The Yodogawa, or Yodo River, starts where the Kamo River, Seta River, Kizu River, and Katsura River meet, just south of Kyoto, and flows into Osaka Bay. As Kyoto's main connection to the sea, the Yodogawa has been a vital transportation route since ancient times: the city of Osaka developed at the river's mouth from a collection of smaller trading villages.

Once Osaka began to seriously grow in the 1500's, flooding became a problem: typhoons would often fill the Yodo's banks to overflowing. Toyotomi Hideyoshi, the lord of Osaka Castle (located adjacent to the Yodogawa), started a project in 1596 to build embankments along the river that proved to be successful in stopping periodic overflows.

After the Meiji Restoration of the late 1800's, the government commissioned Dutch hydrologist Johannis de Rijke to examine and fix a growing problem of sedimentation that was threatening to stop the flow of the Yodogawa. In 1897, the government decided to divert the river, and began to dig a 10km channel about 1km wide, just north of the original Yodogawa's flow through the city of Osaka. The portion of the Yodogawa flowing through central Osaka by Nakanoshima is now known as the "Old Yodogawa."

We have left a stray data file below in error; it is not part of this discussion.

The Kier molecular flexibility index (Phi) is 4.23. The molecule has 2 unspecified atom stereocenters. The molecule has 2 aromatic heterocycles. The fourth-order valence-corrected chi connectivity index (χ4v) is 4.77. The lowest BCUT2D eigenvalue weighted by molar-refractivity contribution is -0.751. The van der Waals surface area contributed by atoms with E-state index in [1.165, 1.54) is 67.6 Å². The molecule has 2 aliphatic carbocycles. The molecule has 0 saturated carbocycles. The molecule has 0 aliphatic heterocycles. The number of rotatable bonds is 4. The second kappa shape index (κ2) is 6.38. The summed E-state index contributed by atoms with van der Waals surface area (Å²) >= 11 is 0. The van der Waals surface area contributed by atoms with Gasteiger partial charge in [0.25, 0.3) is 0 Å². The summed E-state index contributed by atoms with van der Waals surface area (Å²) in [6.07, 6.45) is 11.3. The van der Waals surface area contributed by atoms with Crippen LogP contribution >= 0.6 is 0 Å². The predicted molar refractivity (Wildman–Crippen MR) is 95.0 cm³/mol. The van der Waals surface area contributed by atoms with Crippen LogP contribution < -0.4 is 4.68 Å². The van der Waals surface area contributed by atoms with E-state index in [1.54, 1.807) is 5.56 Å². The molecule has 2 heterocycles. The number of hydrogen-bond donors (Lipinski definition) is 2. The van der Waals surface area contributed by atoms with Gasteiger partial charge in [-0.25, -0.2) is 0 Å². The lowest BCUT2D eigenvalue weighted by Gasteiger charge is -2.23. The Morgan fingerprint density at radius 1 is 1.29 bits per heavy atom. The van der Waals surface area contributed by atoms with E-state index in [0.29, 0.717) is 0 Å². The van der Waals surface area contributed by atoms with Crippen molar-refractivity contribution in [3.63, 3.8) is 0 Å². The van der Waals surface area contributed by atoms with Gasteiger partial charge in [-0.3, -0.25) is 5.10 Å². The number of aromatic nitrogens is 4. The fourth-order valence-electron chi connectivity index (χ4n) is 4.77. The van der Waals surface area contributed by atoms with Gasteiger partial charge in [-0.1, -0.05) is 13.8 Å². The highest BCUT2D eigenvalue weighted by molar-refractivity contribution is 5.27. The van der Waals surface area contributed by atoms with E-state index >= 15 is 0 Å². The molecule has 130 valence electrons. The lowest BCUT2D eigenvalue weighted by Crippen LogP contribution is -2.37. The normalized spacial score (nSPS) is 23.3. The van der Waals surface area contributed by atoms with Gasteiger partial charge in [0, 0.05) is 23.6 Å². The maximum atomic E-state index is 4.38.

During the Great Hanshin Earthquake, some of the levees holding the Yodo in place began to fail. Fortunately, the levees were fixed and there was ultimately no major flooding in Osaka.

Yodogawa is also a residential ward in Osaka around Hankyu Juso and JR Shin-Osaka stations. It is on the other side of the river from Umeda and the center city.

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